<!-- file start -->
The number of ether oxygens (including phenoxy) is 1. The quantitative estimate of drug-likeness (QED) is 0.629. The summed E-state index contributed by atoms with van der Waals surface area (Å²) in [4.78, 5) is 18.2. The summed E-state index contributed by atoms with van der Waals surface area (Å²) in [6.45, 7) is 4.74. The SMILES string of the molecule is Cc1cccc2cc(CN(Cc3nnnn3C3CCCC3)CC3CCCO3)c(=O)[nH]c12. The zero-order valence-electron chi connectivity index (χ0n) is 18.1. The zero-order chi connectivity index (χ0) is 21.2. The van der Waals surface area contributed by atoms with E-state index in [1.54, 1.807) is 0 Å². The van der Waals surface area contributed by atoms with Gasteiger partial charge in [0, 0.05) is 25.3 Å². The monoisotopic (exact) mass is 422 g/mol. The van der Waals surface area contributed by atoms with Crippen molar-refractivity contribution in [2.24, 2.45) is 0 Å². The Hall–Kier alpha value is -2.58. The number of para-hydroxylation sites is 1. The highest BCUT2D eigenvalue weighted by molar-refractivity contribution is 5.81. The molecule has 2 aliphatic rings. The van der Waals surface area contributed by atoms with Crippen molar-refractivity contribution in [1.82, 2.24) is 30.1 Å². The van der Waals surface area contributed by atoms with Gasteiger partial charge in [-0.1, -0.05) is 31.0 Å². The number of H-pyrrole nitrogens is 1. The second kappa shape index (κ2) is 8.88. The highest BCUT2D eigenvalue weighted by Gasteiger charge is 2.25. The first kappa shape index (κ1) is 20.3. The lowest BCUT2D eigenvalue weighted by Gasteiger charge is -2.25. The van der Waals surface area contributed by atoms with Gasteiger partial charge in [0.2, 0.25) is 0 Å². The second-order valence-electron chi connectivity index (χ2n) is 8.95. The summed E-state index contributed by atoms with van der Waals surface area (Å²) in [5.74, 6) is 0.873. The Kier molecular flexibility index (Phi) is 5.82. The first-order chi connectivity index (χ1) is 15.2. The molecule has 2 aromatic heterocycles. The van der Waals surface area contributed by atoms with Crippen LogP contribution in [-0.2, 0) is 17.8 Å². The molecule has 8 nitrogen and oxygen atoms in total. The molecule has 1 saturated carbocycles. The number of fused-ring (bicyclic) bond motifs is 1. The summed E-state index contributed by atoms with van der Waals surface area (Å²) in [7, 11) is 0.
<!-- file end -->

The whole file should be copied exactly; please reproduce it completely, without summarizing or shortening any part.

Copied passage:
The number of ether oxygens (including phenoxy) is 1. The quantitative estimate of drug-likeness (QED) is 0.629. The summed E-state index contributed by atoms with van der Waals surface area (Å²) in [4.78, 5) is 18.2. The summed E-state index contributed by atoms with van der Waals surface area (Å²) in [6.45, 7) is 4.74. The SMILES string of the molecule is Cc1cccc2cc(CN(Cc3nnnn3C3CCCC3)CC3CCCO3)c(=O)[nH]c12. The zero-order valence-electron chi connectivity index (χ0n) is 18.1. The zero-order chi connectivity index (χ0) is 21.2. The van der Waals surface area contributed by atoms with E-state index in [1.54, 1.807) is 0 Å². The van der Waals surface area contributed by atoms with Gasteiger partial charge in [0, 0.05) is 25.3 Å². The monoisotopic (exact) mass is 422 g/mol. The van der Waals surface area contributed by atoms with Crippen molar-refractivity contribution in [2.24, 2.45) is 0 Å². The Hall–Kier alpha value is -2.58. The number of para-hydroxylation sites is 1. The highest BCUT2D eigenvalue weighted by molar-refractivity contribution is 5.81. The molecule has 2 aliphatic rings. The van der Waals surface area contributed by atoms with Crippen molar-refractivity contribution in [1.82, 2.24) is 30.1 Å². The van der Waals surface area contributed by atoms with Gasteiger partial charge in [-0.1, -0.05) is 31.0 Å². The number of H-pyrrole nitrogens is 1. The second kappa shape index (κ2) is 8.88. The highest BCUT2D eigenvalue weighted by Gasteiger charge is 2.25. The first kappa shape index (κ1) is 20.3. The lowest BCUT2D eigenvalue weighted by Gasteiger charge is -2.25. The van der Waals surface area contributed by atoms with Gasteiger partial charge in [0.2, 0.25) is 0 Å². The second-order valence-electron chi connectivity index (χ2n) is 8.95. The summed E-state index contributed by atoms with van der Waals surface area (Å²) in [5.74, 6) is 0.873. The Kier molecular flexibility index (Phi) is 5.82. The first-order chi connectivity index (χ1) is 15.2. The molecule has 2 aromatic heterocycles. The van der Waals surface area contributed by atoms with Crippen LogP contribution in [-0.2, 0) is 17.8 Å². The molecule has 8 nitrogen and oxygen atoms in total. The molecule has 1 saturated carbocycles. The number of fused-ring (bicyclic) bond motifs is 1. The summed E-state index contributed by atoms with van der Waals surface area (Å²) in [7, 11) is 0.